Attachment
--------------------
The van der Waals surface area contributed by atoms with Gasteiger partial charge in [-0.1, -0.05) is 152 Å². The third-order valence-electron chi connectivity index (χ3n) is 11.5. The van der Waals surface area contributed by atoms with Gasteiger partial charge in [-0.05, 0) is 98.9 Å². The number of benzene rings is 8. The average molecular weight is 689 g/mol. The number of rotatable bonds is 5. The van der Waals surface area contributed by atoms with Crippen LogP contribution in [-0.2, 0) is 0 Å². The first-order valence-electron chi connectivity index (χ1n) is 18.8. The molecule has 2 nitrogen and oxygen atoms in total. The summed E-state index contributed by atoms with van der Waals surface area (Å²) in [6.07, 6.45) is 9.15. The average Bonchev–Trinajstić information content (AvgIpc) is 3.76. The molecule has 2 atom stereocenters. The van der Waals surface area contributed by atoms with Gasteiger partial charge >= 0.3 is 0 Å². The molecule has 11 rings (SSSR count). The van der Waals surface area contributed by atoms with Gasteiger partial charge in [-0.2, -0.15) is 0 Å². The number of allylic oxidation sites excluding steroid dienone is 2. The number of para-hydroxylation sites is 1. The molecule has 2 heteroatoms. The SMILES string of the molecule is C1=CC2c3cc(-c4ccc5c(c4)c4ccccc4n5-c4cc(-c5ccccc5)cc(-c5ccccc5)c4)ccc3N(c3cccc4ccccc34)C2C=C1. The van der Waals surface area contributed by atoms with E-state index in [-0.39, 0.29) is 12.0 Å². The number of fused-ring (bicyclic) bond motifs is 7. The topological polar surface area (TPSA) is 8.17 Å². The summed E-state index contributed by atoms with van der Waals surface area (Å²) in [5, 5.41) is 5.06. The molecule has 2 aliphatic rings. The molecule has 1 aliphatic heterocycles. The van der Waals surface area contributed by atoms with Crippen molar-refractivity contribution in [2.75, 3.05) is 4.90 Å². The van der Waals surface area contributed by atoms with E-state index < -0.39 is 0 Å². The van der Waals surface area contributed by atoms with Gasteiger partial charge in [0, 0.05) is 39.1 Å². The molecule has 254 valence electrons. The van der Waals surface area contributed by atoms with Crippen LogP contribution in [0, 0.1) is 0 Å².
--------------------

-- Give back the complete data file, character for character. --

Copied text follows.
The van der Waals surface area contributed by atoms with Gasteiger partial charge in [-0.1, -0.05) is 152 Å². The third-order valence-electron chi connectivity index (χ3n) is 11.5. The van der Waals surface area contributed by atoms with Gasteiger partial charge in [-0.05, 0) is 98.9 Å². The number of benzene rings is 8. The average molecular weight is 689 g/mol. The number of rotatable bonds is 5. The van der Waals surface area contributed by atoms with Crippen LogP contribution in [-0.2, 0) is 0 Å². The first-order valence-electron chi connectivity index (χ1n) is 18.8. The molecule has 2 nitrogen and oxygen atoms in total. The summed E-state index contributed by atoms with van der Waals surface area (Å²) in [6.07, 6.45) is 9.15. The average Bonchev–Trinajstić information content (AvgIpc) is 3.76. The molecule has 2 atom stereocenters. The van der Waals surface area contributed by atoms with Gasteiger partial charge >= 0.3 is 0 Å². The molecule has 11 rings (SSSR count). The van der Waals surface area contributed by atoms with Gasteiger partial charge in [-0.2, -0.15) is 0 Å². The number of allylic oxidation sites excluding steroid dienone is 2. The number of para-hydroxylation sites is 1. The molecule has 2 heteroatoms. The SMILES string of the molecule is C1=CC2c3cc(-c4ccc5c(c4)c4ccccc4n5-c4cc(-c5ccccc5)cc(-c5ccccc5)c4)ccc3N(c3cccc4ccccc34)C2C=C1. The van der Waals surface area contributed by atoms with E-state index in [-0.39, 0.29) is 12.0 Å². The number of fused-ring (bicyclic) bond motifs is 7. The topological polar surface area (TPSA) is 8.17 Å². The summed E-state index contributed by atoms with van der Waals surface area (Å²) in [5, 5.41) is 5.06. The molecule has 2 aliphatic rings. The molecule has 1 aliphatic heterocycles. The van der Waals surface area contributed by atoms with Crippen molar-refractivity contribution in [2.75, 3.05) is 4.90 Å². The van der Waals surface area contributed by atoms with E-state index < -0.39 is 0 Å². The van der Waals surface area contributed by atoms with Gasteiger partial charge in [0, 0.05) is 39.1 Å². The molecule has 254 valence electrons. The van der Waals surface area contributed by atoms with Crippen LogP contribution in [0, 0.1) is 0 Å².